The local authority can offer different forms of support to facilitate the family’s everyday life. Respite care can, for example, take the form of a contact family, care assistants, or short-term accommodation outside the home.

Adults with homocystinuria who have a cognitive impairment require continued, individually-designed habilitation and support in their daily lives including, for example, support and care in special accommodation offering assistance with daily living.

Prior to surgery

The physician responsible for treating the disease should always be contacted before any operations. Many surgical procedures have been carried out on people with homocystinuria without complications, but there are increased risks associated with anaesthesia. Blood clots can be prevented by intravenous fluid replacement and by using thrombelastography, which controls treatment with anti-coagulants. It is important that nitrous oxide is not used as it can increase homocysteine levels. For this reason it should not be used for pain relief in childbirth or in minor surgical interventions. Where serious complications during exposure to nitrous oxide have arisen in people with elevated levels of homocysteine, the cause has not been homocystinuria. However, nitrous oxide should be avoided by everyone with elevated levels of homocysteine in the blood.

Following up

Everyone with homocystinuria should be carefully followed up so the best treatment can be provided and any complications prevented, discovered and treated. A regional centre for metabolic diseases should be responsible for the establishment, execution and updating of a follow-up plan. Regular monitoring can often be carried out in local centres. The number of appointments is adapted to the age of person with the disease and the nature of the symptoms. At least one check-up should be carried out annually at a metabolic centre where physicians and dieticians can evaluate results, give information on diet and other forms of treatment and plan continued treatment in collaboration with patients and their relatives.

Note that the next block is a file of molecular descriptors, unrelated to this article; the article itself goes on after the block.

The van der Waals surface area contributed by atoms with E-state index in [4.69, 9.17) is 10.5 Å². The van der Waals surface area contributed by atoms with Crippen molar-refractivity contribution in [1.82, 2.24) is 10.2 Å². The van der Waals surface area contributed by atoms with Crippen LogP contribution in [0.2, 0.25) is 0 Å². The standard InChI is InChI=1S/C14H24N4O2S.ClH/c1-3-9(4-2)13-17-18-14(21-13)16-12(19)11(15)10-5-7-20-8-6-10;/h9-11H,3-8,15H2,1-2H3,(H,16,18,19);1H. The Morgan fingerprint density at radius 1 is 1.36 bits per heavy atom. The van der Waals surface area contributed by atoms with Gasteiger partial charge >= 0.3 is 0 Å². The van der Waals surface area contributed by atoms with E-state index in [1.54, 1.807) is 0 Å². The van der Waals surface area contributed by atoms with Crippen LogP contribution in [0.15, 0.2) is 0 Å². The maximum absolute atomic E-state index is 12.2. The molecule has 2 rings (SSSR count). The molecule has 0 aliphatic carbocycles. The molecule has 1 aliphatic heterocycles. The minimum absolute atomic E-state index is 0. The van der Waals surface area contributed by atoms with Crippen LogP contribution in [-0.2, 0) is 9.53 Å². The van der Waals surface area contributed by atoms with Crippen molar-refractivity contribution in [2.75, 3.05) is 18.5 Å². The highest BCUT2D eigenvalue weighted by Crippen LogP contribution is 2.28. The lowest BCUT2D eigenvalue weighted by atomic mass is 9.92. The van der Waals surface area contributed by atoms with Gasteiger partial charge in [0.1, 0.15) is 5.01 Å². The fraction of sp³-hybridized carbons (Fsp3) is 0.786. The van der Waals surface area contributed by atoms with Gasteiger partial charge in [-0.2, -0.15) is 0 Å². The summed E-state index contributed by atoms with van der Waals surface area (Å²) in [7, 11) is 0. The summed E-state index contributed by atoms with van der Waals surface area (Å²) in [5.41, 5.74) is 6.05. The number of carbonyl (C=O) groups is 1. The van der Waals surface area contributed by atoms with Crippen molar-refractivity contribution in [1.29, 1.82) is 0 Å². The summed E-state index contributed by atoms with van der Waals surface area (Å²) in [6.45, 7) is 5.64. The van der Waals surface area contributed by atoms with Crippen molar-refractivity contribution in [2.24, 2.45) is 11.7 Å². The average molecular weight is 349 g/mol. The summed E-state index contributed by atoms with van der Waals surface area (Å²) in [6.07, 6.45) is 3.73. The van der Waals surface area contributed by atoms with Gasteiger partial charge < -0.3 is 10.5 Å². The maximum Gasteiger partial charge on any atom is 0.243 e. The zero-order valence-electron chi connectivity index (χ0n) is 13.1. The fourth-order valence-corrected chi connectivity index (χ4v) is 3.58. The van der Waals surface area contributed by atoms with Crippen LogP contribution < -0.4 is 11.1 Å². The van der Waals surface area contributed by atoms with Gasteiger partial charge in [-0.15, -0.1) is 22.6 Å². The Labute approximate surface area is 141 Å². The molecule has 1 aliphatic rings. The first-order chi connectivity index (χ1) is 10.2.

Levels of homocysteine and amino acids in the blood should be checked regularly and laboratory tests carried out to show how well the body absorbs nutrients. The mineralization of the skeleton (the process by which the body produces bone) should be measured.

Monitoring also involves measuring pressure in the eye and recording signs of circulatory or mental problems.

Practical advice


National and regional resources in Sweden

Paediatric medical clinics with specialist units for metabolic diseases can provide expert knowledge of homocystinuria. University hospital medical, neurology and eye clinics are also involved.

Resource personnel


Specialist Physician Annika Reims,The Queen Silvia Children’s Hospital, SE-416 85 Gothenburg, Sweden. Tel: +46 31 343 40 00. Email: annika.reims@vgregion.se.

Associate Professor Olov Ekwall, The Queen Silvia Children’s Hospital, SE-416 85 Gothenburg, Sweden. Tel: +46 31 343 40 00. Email: olov.ekwall@vgregion.se.

Dietician Karina Eftring, The Queen Silvia Children’s Hospital, SE-416 85 Gothenburg, Sweden. Tel: +46 31 343 40 00. Email: karina.eftring@vgregion.se.


Associate Professor Anna Nordenström, Children’s Hospital, Karolinska University Hospital, Huddinge, SE-141 86 Stockholm, Sweden. Tel: +46 8 585 800 00. Email: anna.nordenstrom@ki.se.

Specialist Physician Rolf Zetterström, Children’s Hospital, Karolinska University Hospital, Huddinge, SE-141 86 Stockholm, Sweden. Tel: +46 8 585 800 00. Email: rolf.zetterstrom@ki.se.

Dietician Carina Heidenborg, Children’s Hospital, Karolinska University Hospital, Huddinge, SE-141 86 Stockholm, Sweden. Tel: +46 8 585 800 00. Email: carina.heidenborg@karolinska.se.

Courses, exchanges of experience, recreation


Organizations for the disabled/patient associations etc.

FUB, The Swedish National Association for Children, Young People and Adults with Intellectual Disabilities, Industrivägen 7 (visitors address), Box 1181, 171 23 Solna, Sweden. Tel: +46 8 508 866 00, fax: +46 8 508 866 66. Email: fub@fub.se, www.fub.se.

SRF, The Swedish Association of the Visually Impaired, Sandsborgsvägen 52, SE-122 88 Enskede, Sweden. Tel: +46 8 39 90 00, fax: +46 8 39 93 22, email: info@srf.nu, www.srf.nu.

Courses, exchanges of experience for personnel


Research and development

Research into homocystinuria is being actively pursued in different locations around the world. Among other developments, attempts are being made to identify how damage to blood vessels occurs in order to develop methods of treatment. Several studies have shown that potentially dangerous substances, free radicals, are formed as a result of the disease and trials of medication designed to reduce their effects is under way. Vitamin C is thought to produce similar results, although this has not yet been established in a systematic study.